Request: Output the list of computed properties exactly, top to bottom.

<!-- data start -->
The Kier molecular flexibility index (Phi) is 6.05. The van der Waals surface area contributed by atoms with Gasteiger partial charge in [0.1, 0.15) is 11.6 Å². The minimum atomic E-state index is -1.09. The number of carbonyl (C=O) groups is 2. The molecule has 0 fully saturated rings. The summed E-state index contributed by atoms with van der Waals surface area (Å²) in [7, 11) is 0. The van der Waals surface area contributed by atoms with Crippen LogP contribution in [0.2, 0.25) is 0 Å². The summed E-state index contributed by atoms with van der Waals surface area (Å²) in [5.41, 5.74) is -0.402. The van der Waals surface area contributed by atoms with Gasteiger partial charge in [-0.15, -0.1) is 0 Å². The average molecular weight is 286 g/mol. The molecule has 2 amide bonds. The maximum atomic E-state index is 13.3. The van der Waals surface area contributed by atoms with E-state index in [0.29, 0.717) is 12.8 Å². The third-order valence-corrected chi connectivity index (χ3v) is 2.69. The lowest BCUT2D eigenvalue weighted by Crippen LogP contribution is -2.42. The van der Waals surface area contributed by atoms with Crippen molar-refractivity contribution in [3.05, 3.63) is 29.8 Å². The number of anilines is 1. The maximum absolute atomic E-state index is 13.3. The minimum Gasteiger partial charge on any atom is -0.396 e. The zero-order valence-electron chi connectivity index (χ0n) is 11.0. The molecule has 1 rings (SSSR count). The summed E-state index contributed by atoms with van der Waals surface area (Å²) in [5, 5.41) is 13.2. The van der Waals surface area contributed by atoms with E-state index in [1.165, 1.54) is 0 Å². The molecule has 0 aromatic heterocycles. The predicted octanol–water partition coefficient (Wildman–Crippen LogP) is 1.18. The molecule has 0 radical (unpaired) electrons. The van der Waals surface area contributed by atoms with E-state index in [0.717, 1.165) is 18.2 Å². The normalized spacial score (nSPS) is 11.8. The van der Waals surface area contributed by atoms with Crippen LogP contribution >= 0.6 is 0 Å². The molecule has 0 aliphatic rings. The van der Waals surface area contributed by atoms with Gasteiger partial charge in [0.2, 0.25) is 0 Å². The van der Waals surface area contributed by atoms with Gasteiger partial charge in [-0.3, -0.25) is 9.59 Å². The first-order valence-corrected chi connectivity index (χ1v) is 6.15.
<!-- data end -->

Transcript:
The Kier molecular flexibility index (Phi) is 6.05. The van der Waals surface area contributed by atoms with Gasteiger partial charge in [0.1, 0.15) is 11.6 Å². The minimum atomic E-state index is -1.09. The number of carbonyl (C=O) groups is 2. The molecule has 0 fully saturated rings. The summed E-state index contributed by atoms with van der Waals surface area (Å²) in [7, 11) is 0. The van der Waals surface area contributed by atoms with Crippen LogP contribution in [0.2, 0.25) is 0 Å². The summed E-state index contributed by atoms with van der Waals surface area (Å²) in [5.41, 5.74) is -0.402. The van der Waals surface area contributed by atoms with Gasteiger partial charge in [-0.15, -0.1) is 0 Å². The average molecular weight is 286 g/mol. The molecule has 2 amide bonds. The maximum atomic E-state index is 13.3. The van der Waals surface area contributed by atoms with E-state index in [0.29, 0.717) is 12.8 Å². The third-order valence-corrected chi connectivity index (χ3v) is 2.69. The lowest BCUT2D eigenvalue weighted by Crippen LogP contribution is -2.42. The van der Waals surface area contributed by atoms with Crippen molar-refractivity contribution in [3.05, 3.63) is 29.8 Å². The number of anilines is 1. The maximum absolute atomic E-state index is 13.3. The minimum Gasteiger partial charge on any atom is -0.396 e. The zero-order valence-electron chi connectivity index (χ0n) is 11.0. The molecule has 1 rings (SSSR count). The summed E-state index contributed by atoms with van der Waals surface area (Å²) in [5, 5.41) is 13.2. The van der Waals surface area contributed by atoms with E-state index in [1.165, 1.54) is 0 Å². The molecule has 0 aromatic heterocycles. The predicted octanol–water partition coefficient (Wildman–Crippen LogP) is 1.18. The molecule has 0 radical (unpaired) electrons. The van der Waals surface area contributed by atoms with E-state index in [0.717, 1.165) is 18.2 Å². The normalized spacial score (nSPS) is 11.8. The van der Waals surface area contributed by atoms with Crippen LogP contribution >= 0.6 is 0 Å². The molecule has 0 aliphatic rings. The van der Waals surface area contributed by atoms with Gasteiger partial charge in [0.2, 0.25) is 0 Å². The van der Waals surface area contributed by atoms with Gasteiger partial charge in [-0.3, -0.25) is 9.59 Å². The first-order valence-corrected chi connectivity index (χ1v) is 6.15.